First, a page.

MABEL JONG: Hello, everyone, and welcome to our webcast. I'm Mabel Jong. For the thousands of people suffering from psoriasis, the symptoms, which include flaking, redness and inflammation of the skin, can be uncomfortable and embarrassing. Fortunately, treatments are available to control psoriasis, and some may even induce a remission of the disease.
Joining us to discuss the options, we have Dr. Ken Gordon. He's the director of the Psoriasis Treatment Center at Northwestern University. We also have Dr. Mark Lebwohl, professor and chairman of the department of dermatology at the Mount Sinai School of Medicine. Gentlemen, thanks so much for being with us today.
Now, before we start discussing treatments, can you briefly discuss what psoriasis is?
MARK LEBWOHL, MD: Psoriasis is an inherited disorder of the skin in which immune cells in the skin respond abnormally to external stimuli and release factors that cause the superficial cells of the skin to multiply too quickly. Ordinarily, the superficial layers of the skin make themselves over about every 28 days. In severe psoriasis, those superficial layers can make themselves over every two to four days, and what you see are these thick, red, scaly plaques of skin coming up.
MABEL JONG: What are the goals of treatment?
KENNETH GORDON, MD: I think the goal of treatment for psoriasis really has to be determined by the patient. Each patient has different goals and different things they're looking for. Clearance, really, complete clearance of psoriasis is really not the ultimate goal, because very few patients become completely clear and free of their disease. What you want to do is control it to the point where the patient can be satisfied and go out and do their activities of daily living in a way that's satisfactory to the patient. For each patient, that level is going to be different.
MABEL JONG: Let's talk a little bit now about the treatments. A lot of topical medications are available, Dr. Lebwohl?
MARK LEBWOHL, MD: There are dozens, if not actually hundreds of topical medications, but they fall into a small number of categories. Until recently, certainly, the most commonly prescribed treatment for psoriasis was topical corticosteroids, and there are probably several hundred, or at least 100 of those available worldwide. And they range in strength from very weak to very strong. They come in lotions, solutions, creams, emollient creams, ointments. As a rough rule, the messier they are, the more effective they are, so that ointments are more effective than creams.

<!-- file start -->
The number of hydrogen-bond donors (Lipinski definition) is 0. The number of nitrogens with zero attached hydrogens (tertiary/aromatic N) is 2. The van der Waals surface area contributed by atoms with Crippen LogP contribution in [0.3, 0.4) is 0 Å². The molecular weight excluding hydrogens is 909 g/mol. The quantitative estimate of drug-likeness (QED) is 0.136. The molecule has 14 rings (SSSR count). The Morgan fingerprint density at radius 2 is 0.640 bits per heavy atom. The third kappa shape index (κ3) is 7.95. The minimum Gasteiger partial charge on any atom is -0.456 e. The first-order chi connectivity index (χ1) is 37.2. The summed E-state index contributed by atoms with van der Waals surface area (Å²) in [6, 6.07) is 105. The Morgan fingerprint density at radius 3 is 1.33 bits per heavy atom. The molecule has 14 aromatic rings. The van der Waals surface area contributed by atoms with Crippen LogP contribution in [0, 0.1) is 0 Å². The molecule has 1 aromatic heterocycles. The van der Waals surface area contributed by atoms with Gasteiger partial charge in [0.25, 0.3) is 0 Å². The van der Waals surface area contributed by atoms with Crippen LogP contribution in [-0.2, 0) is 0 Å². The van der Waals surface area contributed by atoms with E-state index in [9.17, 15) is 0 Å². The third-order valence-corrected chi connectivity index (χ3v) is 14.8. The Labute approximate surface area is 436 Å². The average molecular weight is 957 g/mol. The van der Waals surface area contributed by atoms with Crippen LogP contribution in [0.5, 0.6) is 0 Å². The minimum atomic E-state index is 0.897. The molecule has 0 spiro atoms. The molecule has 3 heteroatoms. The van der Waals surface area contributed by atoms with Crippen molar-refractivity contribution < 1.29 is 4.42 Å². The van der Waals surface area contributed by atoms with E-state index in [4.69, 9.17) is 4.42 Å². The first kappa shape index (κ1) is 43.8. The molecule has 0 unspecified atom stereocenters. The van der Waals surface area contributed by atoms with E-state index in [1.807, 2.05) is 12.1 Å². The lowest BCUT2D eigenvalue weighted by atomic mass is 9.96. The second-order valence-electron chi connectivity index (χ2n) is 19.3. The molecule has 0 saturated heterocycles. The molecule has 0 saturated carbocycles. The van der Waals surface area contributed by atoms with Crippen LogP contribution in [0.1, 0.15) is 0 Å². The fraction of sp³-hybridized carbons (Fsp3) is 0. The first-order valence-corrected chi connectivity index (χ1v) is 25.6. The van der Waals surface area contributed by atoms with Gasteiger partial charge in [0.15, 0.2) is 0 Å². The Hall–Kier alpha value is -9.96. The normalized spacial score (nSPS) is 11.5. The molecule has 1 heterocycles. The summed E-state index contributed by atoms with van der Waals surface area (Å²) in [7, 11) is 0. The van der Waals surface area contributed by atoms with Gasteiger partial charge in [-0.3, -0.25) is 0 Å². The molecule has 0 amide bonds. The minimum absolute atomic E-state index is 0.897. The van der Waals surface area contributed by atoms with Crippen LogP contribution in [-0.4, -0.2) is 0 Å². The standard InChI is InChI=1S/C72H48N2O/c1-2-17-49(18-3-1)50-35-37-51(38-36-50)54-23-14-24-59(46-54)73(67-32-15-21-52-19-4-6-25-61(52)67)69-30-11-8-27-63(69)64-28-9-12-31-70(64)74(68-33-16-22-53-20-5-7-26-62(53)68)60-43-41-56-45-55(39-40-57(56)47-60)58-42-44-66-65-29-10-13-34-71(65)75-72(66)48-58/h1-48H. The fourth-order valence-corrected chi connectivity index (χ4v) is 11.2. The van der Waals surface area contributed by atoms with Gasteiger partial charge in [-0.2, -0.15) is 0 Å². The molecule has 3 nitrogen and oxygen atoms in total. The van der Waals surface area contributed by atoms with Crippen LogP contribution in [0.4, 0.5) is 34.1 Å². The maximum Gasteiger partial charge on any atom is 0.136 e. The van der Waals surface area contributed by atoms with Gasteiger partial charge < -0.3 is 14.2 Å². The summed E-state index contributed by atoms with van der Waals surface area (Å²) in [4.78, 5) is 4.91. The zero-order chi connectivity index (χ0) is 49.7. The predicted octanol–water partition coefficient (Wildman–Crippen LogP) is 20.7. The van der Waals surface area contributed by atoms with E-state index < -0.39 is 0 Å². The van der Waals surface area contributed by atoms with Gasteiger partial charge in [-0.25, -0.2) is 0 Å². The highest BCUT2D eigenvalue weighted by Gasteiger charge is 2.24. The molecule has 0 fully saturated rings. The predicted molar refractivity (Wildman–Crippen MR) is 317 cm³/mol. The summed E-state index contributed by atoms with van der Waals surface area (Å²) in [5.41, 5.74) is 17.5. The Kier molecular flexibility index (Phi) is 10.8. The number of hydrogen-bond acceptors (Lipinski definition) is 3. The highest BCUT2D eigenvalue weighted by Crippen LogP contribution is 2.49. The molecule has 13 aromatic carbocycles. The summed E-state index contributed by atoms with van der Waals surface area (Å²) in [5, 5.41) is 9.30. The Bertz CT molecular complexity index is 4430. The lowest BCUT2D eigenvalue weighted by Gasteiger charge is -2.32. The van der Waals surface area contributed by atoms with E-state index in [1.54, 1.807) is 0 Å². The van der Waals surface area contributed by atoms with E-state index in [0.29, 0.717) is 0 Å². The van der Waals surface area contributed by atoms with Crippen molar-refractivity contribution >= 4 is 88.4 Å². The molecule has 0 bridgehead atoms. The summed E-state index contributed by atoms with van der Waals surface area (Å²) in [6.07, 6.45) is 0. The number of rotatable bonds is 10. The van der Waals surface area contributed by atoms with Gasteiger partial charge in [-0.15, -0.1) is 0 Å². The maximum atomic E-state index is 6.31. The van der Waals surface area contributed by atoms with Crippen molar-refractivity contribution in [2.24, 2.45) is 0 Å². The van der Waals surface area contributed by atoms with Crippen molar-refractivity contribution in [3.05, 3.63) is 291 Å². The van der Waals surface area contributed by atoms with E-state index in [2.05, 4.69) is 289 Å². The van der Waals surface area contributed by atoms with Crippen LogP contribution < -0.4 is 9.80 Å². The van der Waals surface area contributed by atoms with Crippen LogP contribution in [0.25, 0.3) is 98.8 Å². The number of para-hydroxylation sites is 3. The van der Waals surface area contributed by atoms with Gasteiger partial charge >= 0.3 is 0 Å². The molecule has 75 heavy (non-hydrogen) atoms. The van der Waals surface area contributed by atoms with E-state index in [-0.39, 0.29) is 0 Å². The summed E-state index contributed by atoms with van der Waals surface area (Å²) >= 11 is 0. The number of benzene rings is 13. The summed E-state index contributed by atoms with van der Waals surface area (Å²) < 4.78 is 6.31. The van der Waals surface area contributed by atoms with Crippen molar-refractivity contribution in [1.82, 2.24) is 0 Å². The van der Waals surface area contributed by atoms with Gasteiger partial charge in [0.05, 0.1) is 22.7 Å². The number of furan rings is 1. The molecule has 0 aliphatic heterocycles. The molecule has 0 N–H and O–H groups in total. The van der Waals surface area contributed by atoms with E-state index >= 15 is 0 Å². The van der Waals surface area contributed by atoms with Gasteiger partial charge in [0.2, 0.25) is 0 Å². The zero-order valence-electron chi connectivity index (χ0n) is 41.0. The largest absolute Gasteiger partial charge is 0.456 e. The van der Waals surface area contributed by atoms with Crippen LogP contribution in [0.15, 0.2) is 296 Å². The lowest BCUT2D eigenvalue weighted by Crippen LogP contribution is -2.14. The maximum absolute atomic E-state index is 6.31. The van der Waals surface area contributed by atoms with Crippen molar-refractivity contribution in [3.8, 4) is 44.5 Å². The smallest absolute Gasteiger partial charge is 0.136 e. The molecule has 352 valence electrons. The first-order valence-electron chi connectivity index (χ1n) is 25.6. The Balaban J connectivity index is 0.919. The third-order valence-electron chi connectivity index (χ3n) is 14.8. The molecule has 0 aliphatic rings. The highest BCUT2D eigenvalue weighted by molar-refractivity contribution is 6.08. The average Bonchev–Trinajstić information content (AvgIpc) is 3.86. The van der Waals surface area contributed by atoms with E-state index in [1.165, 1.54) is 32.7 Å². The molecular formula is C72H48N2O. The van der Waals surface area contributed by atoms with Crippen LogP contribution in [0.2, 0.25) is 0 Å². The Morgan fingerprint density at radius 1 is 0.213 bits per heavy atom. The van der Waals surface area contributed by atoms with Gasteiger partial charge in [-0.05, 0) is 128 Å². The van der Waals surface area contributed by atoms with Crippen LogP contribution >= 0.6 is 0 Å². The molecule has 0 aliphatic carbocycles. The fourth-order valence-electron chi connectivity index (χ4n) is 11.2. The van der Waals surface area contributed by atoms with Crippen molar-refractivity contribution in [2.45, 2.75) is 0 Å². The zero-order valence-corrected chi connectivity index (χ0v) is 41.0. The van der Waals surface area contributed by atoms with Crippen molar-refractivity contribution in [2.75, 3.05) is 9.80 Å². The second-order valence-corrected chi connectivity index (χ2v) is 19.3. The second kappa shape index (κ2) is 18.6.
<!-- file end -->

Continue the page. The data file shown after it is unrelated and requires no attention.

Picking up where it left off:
There are some old-fashioned treatments that are derived from tar. Tars themselves that are used are anthralin, which is a rather messy treatment that is available for psoriasis.
MABEL JONG: For the topical medications, do you need prescriptions for all of these?
KENNETH GORDON, MD: Except for the weakest topical corticosteroids, that's the hydrocortisone you're able to get over the counter, you are required to have prescriptions for all of them. I think the important point about the topical medications is as a patient's psoriasis gets more severe, the difficulty you face, a patient faces, day in and day out putting these medications on becomes a little bit overwhelming to many patients, and they're not able to use them consistently, and patients can't comply with the medications. So the use of topical therapy for psoriasis, though many of them can be effective, is limited a little bit in patients who have more severe disease.
MABEL JONG: What about phototherapy? That sounds like a more aggressive form of treatment there.
MARK LEBWOHL, MD: There are three forms of phototherapy, and actually, if you count lasers, now a fourth form. Old-fashioned ultraviolet B has been around for more than 80 years, and is quite effective in a proportion of patients. Usually patients who respond to sunlight will get better with old-fashioned UVB.
There is a newer form of UVB called narrow band UVB. It hasn't been around as long, so we don't quite know the safety profile, but hopefully it'll be just as safe as old-fashioned UVB, and it is substantially more effective.
There is a form of light treatment called PUVA, in which patients ingest a pill, which is called a psoralen, and are then exposed to UVA. That is a very effective form of treatment for psoriasis. Unfortunately, it's associated with the development of skin cancers in patients who get it.
And of course, recently we have lasers that are effective for the treatment of psoriasis.
MABEL JONG: Are all of these treatments only available in your physician's office?
KENNETH GORDON, MD: In general, yes. There are some places that are trying to set up small offices for phototherapy, but in general they're given by a dermatologist.
MABEL JONG: In your practices, is this something that you would go automatically to if the case is severe?